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The Oath *1/2

A politically divided family bickering over Thanksgiving could work as a timely holiday comedy, but not like this.   

Is it worth $10? No 

"The Oath" is a vile, aggressive film. It's about people you would never want to spend time with, and those who suffer in their company. As a satire, it misses the mark and isn't funny. As a dark comedy, it goes completely off the rails in the third act. It wants to be viewed as venting the frustrations of politically polarized Americans in 2018, but in reality it just stokes the fire.

At the center of the story is producer/writer/director/actor Ike Barinholtz's Chris, who's a liberal in all the stereotypical ways a person can be a liberal. He's married to Kai (Tiffany Haddish), a notably more levelheaded African-American and proud mother to their daughter Hardy (Priah Ferguson). It's the week of Thanksgiving, and his family is coming to their house: Chris' mother (Nora Dunn) and father (Chris Ellis), Chris' liberal sister Alice (Carrie Brownstein) and her sickly husband Clark (Jay Duplass), and Chris' conservative brother Pat (Jon Barinholtz), who's bringing his even more conservative girlfriend Abbie (Meredith Hagner).



Aside from varying political views, adding tension is the (unnamed) president of the United States, who issued a "Loyalty Oath" that he expects all Americans to sign. It's a pledge, really, to one's country, though Chris views it as a violation of his rights and refuses to sign. When news reports suggest people are getting arrested and/or are disappearing for not signing the pledge by the Black Friday deadline, Chris' anti-pledge stance grows firmer, even as he learns more people around him have signed the pledge than he suspected.

The premise is clever, and ripe with possibilities, yet the whole thing lands with a thud. In movies we generally root for the characters who take action to improve themselves, save the day, etc. In "The Oath" the characters taking action are odious, each so shut off to the other side of the political aisle that he/she is incapable of acknowledging, let alone understanding, the others' point of view. So we're left with only the reasonable peacemakers to root for, but they’re not engaging characters because they only react to what happens – they don’t initiate. When you can only like the bystanders, that’s a problem.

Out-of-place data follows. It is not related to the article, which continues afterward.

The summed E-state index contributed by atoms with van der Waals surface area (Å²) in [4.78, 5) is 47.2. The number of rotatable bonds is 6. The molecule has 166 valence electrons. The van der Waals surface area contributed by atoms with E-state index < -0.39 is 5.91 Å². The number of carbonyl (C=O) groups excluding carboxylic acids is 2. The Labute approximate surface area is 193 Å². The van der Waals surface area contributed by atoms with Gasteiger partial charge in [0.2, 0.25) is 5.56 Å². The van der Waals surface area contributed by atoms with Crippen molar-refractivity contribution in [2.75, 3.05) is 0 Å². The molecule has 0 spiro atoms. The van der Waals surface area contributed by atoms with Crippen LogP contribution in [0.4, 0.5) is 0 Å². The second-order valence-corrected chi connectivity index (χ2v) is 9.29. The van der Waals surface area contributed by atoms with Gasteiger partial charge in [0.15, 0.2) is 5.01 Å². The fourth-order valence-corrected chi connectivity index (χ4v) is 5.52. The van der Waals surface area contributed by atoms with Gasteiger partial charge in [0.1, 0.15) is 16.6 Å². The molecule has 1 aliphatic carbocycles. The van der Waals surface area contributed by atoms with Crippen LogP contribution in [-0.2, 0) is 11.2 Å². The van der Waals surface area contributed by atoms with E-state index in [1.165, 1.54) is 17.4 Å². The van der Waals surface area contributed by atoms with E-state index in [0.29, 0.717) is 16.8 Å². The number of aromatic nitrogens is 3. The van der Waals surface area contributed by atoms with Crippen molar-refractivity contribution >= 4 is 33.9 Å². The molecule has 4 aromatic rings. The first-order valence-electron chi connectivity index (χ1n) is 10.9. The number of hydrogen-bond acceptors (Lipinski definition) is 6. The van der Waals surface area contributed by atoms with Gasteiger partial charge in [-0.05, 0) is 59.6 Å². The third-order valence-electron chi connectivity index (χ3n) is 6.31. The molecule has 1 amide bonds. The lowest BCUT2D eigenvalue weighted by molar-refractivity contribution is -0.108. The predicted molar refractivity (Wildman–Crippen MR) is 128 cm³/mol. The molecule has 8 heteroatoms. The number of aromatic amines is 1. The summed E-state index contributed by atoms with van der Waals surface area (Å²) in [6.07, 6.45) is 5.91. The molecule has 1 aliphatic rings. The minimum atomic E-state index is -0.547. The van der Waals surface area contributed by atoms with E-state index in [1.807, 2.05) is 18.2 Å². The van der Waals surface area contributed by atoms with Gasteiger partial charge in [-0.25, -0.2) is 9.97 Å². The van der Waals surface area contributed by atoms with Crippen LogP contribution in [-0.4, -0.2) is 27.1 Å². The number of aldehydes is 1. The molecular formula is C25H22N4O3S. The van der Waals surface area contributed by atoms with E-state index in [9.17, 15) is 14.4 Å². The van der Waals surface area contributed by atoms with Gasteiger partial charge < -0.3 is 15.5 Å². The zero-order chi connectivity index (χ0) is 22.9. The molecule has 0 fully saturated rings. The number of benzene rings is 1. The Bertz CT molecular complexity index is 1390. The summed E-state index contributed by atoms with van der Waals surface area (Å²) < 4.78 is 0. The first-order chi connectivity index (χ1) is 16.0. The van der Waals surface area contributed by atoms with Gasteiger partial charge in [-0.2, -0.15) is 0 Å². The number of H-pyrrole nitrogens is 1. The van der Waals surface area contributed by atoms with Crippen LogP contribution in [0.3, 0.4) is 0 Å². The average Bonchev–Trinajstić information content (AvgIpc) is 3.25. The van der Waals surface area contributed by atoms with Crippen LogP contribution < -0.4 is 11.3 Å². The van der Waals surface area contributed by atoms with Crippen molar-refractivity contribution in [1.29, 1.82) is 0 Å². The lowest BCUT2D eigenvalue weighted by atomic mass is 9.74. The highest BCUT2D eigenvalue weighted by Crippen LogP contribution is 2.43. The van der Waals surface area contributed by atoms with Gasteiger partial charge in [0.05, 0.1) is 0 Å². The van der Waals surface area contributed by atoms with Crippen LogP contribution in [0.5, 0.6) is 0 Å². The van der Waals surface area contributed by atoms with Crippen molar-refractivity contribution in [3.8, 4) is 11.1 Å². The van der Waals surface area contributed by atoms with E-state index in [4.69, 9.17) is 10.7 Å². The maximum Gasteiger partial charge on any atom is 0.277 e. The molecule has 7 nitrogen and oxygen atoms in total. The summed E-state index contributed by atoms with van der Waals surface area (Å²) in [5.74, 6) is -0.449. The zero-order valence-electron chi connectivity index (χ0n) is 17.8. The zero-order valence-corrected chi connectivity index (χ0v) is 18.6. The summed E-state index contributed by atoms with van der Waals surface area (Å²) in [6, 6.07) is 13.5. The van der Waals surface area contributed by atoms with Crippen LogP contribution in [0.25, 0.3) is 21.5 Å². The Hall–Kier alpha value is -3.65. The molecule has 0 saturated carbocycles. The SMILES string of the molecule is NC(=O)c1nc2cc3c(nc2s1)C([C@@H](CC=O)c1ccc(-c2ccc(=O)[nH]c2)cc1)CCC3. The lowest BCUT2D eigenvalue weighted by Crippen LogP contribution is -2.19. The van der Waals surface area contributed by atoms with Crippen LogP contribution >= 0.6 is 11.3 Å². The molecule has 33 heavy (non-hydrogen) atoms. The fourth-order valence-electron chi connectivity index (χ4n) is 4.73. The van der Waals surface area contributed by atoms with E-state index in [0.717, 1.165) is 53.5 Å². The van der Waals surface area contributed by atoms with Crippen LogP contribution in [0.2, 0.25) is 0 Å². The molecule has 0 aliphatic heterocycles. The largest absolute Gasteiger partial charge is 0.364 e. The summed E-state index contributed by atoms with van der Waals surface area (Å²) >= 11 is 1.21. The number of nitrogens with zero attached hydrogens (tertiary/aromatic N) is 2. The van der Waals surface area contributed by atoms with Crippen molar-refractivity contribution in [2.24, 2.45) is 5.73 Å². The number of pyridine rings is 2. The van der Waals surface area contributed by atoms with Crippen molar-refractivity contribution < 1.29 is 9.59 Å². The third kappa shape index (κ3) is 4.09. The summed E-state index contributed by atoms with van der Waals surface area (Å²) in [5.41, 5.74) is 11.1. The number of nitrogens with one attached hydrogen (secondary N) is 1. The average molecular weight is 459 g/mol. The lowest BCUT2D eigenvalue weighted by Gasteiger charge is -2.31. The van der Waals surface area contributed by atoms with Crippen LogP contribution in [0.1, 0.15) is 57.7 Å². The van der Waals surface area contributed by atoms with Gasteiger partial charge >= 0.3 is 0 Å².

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There's more that's wrong with it. Often, details teased in the beginning of a film pay off in a more significant way later on, but here the minutiae is all for naught. There’s little reason, let alone rational thought, behind most of the characters’ actions. People are so insistently stubborn, insensitive and disrespectful that you end up disliking everyone.

Then there's the ending. What was a satire becomes a kidnap/home invasion thriller, which couldn't feel more wrong. It's supposed to be a dystopian vision of "what could happen" in the future if we stay on our current track, but it plays angry, and forced, for utmost dramatic effect. The introduction of two government agents (John Cho and Billy Magnussen) in the last act completely derails the already fledgling premise, and the film goes quickly downhill from there.

A good satire that appeals to all Americans could be made about our current sociopolitical state, and if/when it is hopefully it’ll help bridge the partisan divide. “The Oath,” unfortunately, is not that movie.  

Did you know?
Haddish, in addition to this and “Night School,” also stars in Tyler Perry’s “Nobody’s Fool,” in theaters November 2nd.